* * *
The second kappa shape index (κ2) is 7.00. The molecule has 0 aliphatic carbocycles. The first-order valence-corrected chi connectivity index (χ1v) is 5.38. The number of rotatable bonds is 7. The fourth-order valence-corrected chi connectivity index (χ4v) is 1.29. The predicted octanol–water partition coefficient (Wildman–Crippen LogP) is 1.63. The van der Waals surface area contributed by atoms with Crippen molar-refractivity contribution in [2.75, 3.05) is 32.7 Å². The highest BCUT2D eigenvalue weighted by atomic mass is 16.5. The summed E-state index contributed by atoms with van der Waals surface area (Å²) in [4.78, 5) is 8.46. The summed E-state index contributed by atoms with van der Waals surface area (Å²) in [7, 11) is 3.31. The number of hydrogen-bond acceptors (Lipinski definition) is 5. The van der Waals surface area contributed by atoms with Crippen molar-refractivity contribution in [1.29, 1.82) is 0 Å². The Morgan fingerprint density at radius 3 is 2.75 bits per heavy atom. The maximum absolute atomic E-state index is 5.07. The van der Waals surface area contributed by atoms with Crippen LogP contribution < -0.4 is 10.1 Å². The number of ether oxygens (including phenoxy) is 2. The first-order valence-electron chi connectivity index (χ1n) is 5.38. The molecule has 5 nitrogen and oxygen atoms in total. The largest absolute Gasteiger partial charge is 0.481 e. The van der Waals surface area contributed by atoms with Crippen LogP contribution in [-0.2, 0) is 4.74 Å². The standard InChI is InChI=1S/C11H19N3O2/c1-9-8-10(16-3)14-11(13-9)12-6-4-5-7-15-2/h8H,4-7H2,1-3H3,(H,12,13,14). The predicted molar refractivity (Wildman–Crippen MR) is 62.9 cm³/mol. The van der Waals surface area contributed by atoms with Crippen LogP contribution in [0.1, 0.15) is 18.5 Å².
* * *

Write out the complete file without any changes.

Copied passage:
The second kappa shape index (κ2) is 7.00. The molecule has 0 aliphatic carbocycles. The first-order valence-corrected chi connectivity index (χ1v) is 5.38. The number of rotatable bonds is 7. The fourth-order valence-corrected chi connectivity index (χ4v) is 1.29. The predicted octanol–water partition coefficient (Wildman–Crippen LogP) is 1.63. The van der Waals surface area contributed by atoms with Crippen molar-refractivity contribution in [2.75, 3.05) is 32.7 Å². The highest BCUT2D eigenvalue weighted by atomic mass is 16.5. The summed E-state index contributed by atoms with van der Waals surface area (Å²) in [4.78, 5) is 8.46. The summed E-state index contributed by atoms with van der Waals surface area (Å²) in [7, 11) is 3.31. The number of hydrogen-bond acceptors (Lipinski definition) is 5. The van der Waals surface area contributed by atoms with Crippen molar-refractivity contribution in [1.29, 1.82) is 0 Å². The Morgan fingerprint density at radius 3 is 2.75 bits per heavy atom. The maximum absolute atomic E-state index is 5.07. The van der Waals surface area contributed by atoms with Crippen LogP contribution < -0.4 is 10.1 Å². The number of ether oxygens (including phenoxy) is 2. The first-order valence-electron chi connectivity index (χ1n) is 5.38. The molecule has 5 nitrogen and oxygen atoms in total. The largest absolute Gasteiger partial charge is 0.481 e. The van der Waals surface area contributed by atoms with Crippen LogP contribution in [-0.2, 0) is 4.74 Å². The standard InChI is InChI=1S/C11H19N3O2/c1-9-8-10(16-3)14-11(13-9)12-6-4-5-7-15-2/h8H,4-7H2,1-3H3,(H,12,13,14). The predicted molar refractivity (Wildman–Crippen MR) is 62.9 cm³/mol. The van der Waals surface area contributed by atoms with Crippen LogP contribution in [0.1, 0.15) is 18.5 Å².